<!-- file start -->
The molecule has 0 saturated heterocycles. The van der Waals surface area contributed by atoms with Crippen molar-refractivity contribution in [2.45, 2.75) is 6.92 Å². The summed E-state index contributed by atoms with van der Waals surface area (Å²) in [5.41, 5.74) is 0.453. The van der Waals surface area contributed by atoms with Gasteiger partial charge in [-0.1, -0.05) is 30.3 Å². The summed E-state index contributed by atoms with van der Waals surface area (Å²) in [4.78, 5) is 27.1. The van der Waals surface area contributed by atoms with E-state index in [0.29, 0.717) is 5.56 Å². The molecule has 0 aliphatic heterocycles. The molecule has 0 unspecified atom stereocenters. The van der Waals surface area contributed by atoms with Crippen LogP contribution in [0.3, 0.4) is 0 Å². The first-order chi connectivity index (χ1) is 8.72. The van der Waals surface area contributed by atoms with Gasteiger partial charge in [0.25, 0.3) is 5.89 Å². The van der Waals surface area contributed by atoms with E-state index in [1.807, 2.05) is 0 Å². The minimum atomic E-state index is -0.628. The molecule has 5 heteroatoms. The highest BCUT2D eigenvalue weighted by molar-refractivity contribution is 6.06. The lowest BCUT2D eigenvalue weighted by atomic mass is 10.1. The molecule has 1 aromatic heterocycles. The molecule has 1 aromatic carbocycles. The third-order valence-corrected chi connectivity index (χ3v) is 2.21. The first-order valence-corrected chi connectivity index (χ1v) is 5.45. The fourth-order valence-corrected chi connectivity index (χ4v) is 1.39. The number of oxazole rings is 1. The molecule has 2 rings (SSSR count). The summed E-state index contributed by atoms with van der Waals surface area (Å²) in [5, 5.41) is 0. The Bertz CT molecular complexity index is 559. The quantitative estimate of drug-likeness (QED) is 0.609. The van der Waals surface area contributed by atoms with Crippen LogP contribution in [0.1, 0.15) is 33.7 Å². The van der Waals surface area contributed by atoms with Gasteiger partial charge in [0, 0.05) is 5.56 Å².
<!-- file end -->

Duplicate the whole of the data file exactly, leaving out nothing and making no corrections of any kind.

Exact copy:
The molecule has 0 saturated heterocycles. The van der Waals surface area contributed by atoms with Crippen molar-refractivity contribution in [2.45, 2.75) is 6.92 Å². The summed E-state index contributed by atoms with van der Waals surface area (Å²) in [5.41, 5.74) is 0.453. The van der Waals surface area contributed by atoms with Gasteiger partial charge in [-0.1, -0.05) is 30.3 Å². The summed E-state index contributed by atoms with van der Waals surface area (Å²) in [4.78, 5) is 27.1. The van der Waals surface area contributed by atoms with E-state index in [0.29, 0.717) is 5.56 Å². The molecule has 0 aliphatic heterocycles. The molecule has 0 unspecified atom stereocenters. The van der Waals surface area contributed by atoms with Crippen LogP contribution in [0.3, 0.4) is 0 Å². The first-order chi connectivity index (χ1) is 8.72. The van der Waals surface area contributed by atoms with Gasteiger partial charge in [0.25, 0.3) is 5.89 Å². The van der Waals surface area contributed by atoms with E-state index in [1.807, 2.05) is 0 Å². The minimum atomic E-state index is -0.628. The molecule has 5 heteroatoms. The highest BCUT2D eigenvalue weighted by molar-refractivity contribution is 6.06. The lowest BCUT2D eigenvalue weighted by atomic mass is 10.1. The molecule has 1 aromatic heterocycles. The molecule has 1 aromatic carbocycles. The third-order valence-corrected chi connectivity index (χ3v) is 2.21. The first-order valence-corrected chi connectivity index (χ1v) is 5.45. The fourth-order valence-corrected chi connectivity index (χ4v) is 1.39. The number of oxazole rings is 1. The molecule has 2 rings (SSSR count). The summed E-state index contributed by atoms with van der Waals surface area (Å²) in [5, 5.41) is 0. The Bertz CT molecular complexity index is 559. The quantitative estimate of drug-likeness (QED) is 0.609. The van der Waals surface area contributed by atoms with Crippen LogP contribution in [0.1, 0.15) is 33.7 Å². The van der Waals surface area contributed by atoms with Gasteiger partial charge in [0, 0.05) is 5.56 Å².